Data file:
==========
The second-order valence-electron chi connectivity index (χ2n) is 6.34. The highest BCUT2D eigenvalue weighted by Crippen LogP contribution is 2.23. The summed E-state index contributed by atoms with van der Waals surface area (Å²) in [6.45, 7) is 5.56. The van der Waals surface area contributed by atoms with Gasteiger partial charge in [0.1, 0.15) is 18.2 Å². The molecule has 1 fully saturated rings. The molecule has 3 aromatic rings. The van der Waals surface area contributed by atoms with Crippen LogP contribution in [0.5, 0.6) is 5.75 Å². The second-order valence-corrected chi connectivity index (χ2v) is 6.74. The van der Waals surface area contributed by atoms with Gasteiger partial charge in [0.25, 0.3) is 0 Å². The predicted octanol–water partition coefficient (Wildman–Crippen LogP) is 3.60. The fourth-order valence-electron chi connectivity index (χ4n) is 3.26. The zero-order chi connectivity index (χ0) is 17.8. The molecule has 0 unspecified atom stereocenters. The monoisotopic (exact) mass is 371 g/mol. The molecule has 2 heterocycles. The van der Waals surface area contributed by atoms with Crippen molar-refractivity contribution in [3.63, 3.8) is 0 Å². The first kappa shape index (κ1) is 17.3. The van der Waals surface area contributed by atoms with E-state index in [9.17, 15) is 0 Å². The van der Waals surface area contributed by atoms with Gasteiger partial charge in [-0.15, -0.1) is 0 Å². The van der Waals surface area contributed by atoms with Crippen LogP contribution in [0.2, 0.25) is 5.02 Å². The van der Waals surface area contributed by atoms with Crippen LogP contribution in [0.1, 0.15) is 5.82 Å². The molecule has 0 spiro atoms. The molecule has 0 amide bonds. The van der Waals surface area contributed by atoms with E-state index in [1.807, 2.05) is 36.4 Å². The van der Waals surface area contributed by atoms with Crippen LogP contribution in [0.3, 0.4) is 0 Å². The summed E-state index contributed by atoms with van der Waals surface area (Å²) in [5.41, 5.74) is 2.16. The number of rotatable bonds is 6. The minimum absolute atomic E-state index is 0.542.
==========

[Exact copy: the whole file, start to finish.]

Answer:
The second-order valence-electron chi connectivity index (χ2n) is 6.34. The highest BCUT2D eigenvalue weighted by Crippen LogP contribution is 2.23. The summed E-state index contributed by atoms with van der Waals surface area (Å²) in [6.45, 7) is 5.56. The van der Waals surface area contributed by atoms with Gasteiger partial charge in [0.1, 0.15) is 18.2 Å². The molecule has 1 fully saturated rings. The molecule has 3 aromatic rings. The van der Waals surface area contributed by atoms with Crippen LogP contribution in [0.5, 0.6) is 5.75 Å². The second-order valence-corrected chi connectivity index (χ2v) is 6.74. The van der Waals surface area contributed by atoms with Gasteiger partial charge in [0.25, 0.3) is 0 Å². The predicted octanol–water partition coefficient (Wildman–Crippen LogP) is 3.60. The fourth-order valence-electron chi connectivity index (χ4n) is 3.26. The zero-order chi connectivity index (χ0) is 17.8. The molecule has 0 unspecified atom stereocenters. The monoisotopic (exact) mass is 371 g/mol. The molecule has 2 heterocycles. The van der Waals surface area contributed by atoms with Crippen molar-refractivity contribution in [3.63, 3.8) is 0 Å². The first kappa shape index (κ1) is 17.3. The van der Waals surface area contributed by atoms with E-state index in [9.17, 15) is 0 Å². The van der Waals surface area contributed by atoms with Gasteiger partial charge in [-0.15, -0.1) is 0 Å². The van der Waals surface area contributed by atoms with Crippen LogP contribution in [0.2, 0.25) is 5.02 Å². The van der Waals surface area contributed by atoms with Crippen LogP contribution in [0.1, 0.15) is 5.82 Å². The molecule has 0 spiro atoms. The molecule has 0 amide bonds. The van der Waals surface area contributed by atoms with E-state index in [1.807, 2.05) is 36.4 Å². The van der Waals surface area contributed by atoms with Crippen LogP contribution in [0.3, 0.4) is 0 Å². The summed E-state index contributed by atoms with van der Waals surface area (Å²) in [5.41, 5.74) is 2.16. The number of rotatable bonds is 6. The minimum absolute atomic E-state index is 0.542.